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Sneakers Get Higher Tech, Higher Priced

Air bags and motors, anyone? Makers are in a continual race for the flashiest athletic shoe.

January 21, 2006|Greg Johnson | Times Staff Writer

The latest models are decked out with flashing lights, air bags and a speedy motor that delivers more torque.

It's not the hot new offerings from Toyota or BMW, but the next generation of high-performance athletic shoes.

Nike Inc. will begin selling a $160 running shoe today that, for the first time, incorporates a heel-to-toe air-filled cushion that offers more comfort and durability. In May, Adidas will counter with a $250 basketball shoe packing a motor with "153% more torque" and lights that blink when the heels are ready to run, jump or dunk.

The world's dominant athletic shoe and apparel companies are betting that buzz generated by their costly shoes will provide an updraft for the rest of their athletic gear.

But the high-tech sneaker war prompts the question, what's next?

"In their attempt to build in such sophistication and functionality, they could get to the point where consumers basically say, 'I give up,' " said Peter Sealey, chief executive of Los Altos Group, a Bay Area consulting firm.

Like previous models, the high-end shoes will appeal mainly to hard-core athletes and trend-conscious consumers. Shoes that retail for more than $100 accounted for just $611 million of the $8 billion that Americans spent on running and basketball footwear during 2005, according to NPD Group, a Port Washington, N.Y., market research company.

Marshal Cohen, the company's chief industry analyst, says that only 24% of running shoes sold are worn by runners and that just 34% of consumers who buy basketball shoes step onto a court.

Shoe companies will keep chasing the perfect blend of technology and fashion. Engineers and designers talk of future footwear that would be as comfortable as form-fitting socks and made from ever-lighter materials that are increasingly durable.

"If I knew what the magic blend was, I'd be talking to you from my yacht in St. Tropez," said Richard J. Heckmann, chairman of Carlsbad, Calif., sporting goods company K2 Inc., which manufactures performance-oriented shoes for skateboarders. "It sometimes comes down to magic, luck or who's wearing it on 'The OC.' "

Twenty-five years ago, engineers at Nike, based in Beaverton, Ore., first replaced relatively heavy foam cushioning with a lighter, more durable air bag. The Air Max line made its debut in 1981, and sales got a significant boost in 1987 after a designer cut a window into the sides of shoes so that customers could see what replaced the cushioning.

"It's hard bringing a new shoe to market unless it first has shelf appeal, something that sets it apart from the others," said Tim Geis, senior vice president for Indianapolis-based Finish Line Inc., which operates more than 500 stores. "If the shoe looks good and the technology is there, people will buy it."

Some marketers use a bit of show and tell.

Finish Line is inviting consumers to tread on oversize air bags stationed in its stores to get a feel for Nike's most expensive running shoe, the Air Max 360. Nike commercials will feature tennis player Maria Sharapova, baseball star Alex Rodriguez and quarterback Tom Brady to extol the virtues of running on air.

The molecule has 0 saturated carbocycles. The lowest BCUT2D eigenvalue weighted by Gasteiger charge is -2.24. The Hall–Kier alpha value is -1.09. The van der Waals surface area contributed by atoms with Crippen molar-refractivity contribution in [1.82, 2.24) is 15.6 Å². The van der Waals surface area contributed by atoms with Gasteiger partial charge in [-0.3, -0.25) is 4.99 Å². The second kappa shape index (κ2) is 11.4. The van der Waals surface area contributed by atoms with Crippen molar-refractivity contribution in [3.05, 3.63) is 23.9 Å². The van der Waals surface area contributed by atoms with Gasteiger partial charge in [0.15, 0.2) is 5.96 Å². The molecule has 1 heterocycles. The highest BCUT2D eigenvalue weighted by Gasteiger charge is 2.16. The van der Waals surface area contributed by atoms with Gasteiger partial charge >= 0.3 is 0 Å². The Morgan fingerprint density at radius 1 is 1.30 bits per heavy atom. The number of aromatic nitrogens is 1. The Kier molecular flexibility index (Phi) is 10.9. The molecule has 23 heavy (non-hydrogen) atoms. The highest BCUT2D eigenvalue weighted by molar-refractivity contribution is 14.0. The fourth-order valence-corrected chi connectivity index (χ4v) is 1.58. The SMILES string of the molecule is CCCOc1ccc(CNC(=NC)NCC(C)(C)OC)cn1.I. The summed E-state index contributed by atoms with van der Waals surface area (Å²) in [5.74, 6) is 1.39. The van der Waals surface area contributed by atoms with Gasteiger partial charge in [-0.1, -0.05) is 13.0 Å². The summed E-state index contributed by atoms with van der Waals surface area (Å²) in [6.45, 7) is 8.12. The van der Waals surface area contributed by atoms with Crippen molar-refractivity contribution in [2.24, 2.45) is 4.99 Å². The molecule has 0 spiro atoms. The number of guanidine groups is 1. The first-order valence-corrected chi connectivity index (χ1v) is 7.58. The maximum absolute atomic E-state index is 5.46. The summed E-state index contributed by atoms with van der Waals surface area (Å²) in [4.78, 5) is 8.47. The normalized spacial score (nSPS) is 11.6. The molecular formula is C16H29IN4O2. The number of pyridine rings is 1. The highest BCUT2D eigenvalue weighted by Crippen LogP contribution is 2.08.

Adidas-Salomon of Germany added a window last year to display its first "intelligent" shoe so that consumers could see the equipment in the sole, said Stephen Pierpoint, the project manager for the adidas_1 shoe.

The shoe, which will be launched this year, will have a key card so that wearers can activate a microprocessor-controlled motor to experiment with the heel, which automatically adjusts itself.

And, given the increasingly short shelf life of shoes, both companies soon will be back with new models.

Apple Computer Inc.'s iconic iPod has proved that technology isn't enough -- the product also has to look stylish.

In the performance athletic gear market, "it's a given that the product is going to function," Pierpoint said. "Fashion doesn't come first, but if we get the [performance] formula right, we'll create a great-looking product."

Nike and Adidas have picked a relatively good time in the industry's economic cycle to introduce their new shoes. Sales of basketball and running shoes that cost $100 or more tumbled by 19.4% during 2004 but soared by 46.4% last year.

Athletic shoes had dropped by 6% to a four-year low in the American Customer Satisfaction Index. "The culprit is price," said University of Michigan professor Claes Fornell, who directs the survey. "Customers perceive declining value for money throughout the industry."

Fornell noted that although overall athletic shoe revenue was up during 2005, so were prices -- 5% higher for men and 10% for women.

Though consultant Sealey suspects that many consumers will tire of the technological tweaks, history suggests that the new-and-improved parade won't slow. "Gillette introduced the first two-edged safety razor in the 19th century, and I read something the other day about them coming out with a five-blade razor."

"How hairy can we be?" analyst Cohen said with a laugh. "If the second and third blade don't do the trick, will the fourth and fifth really do any better?"

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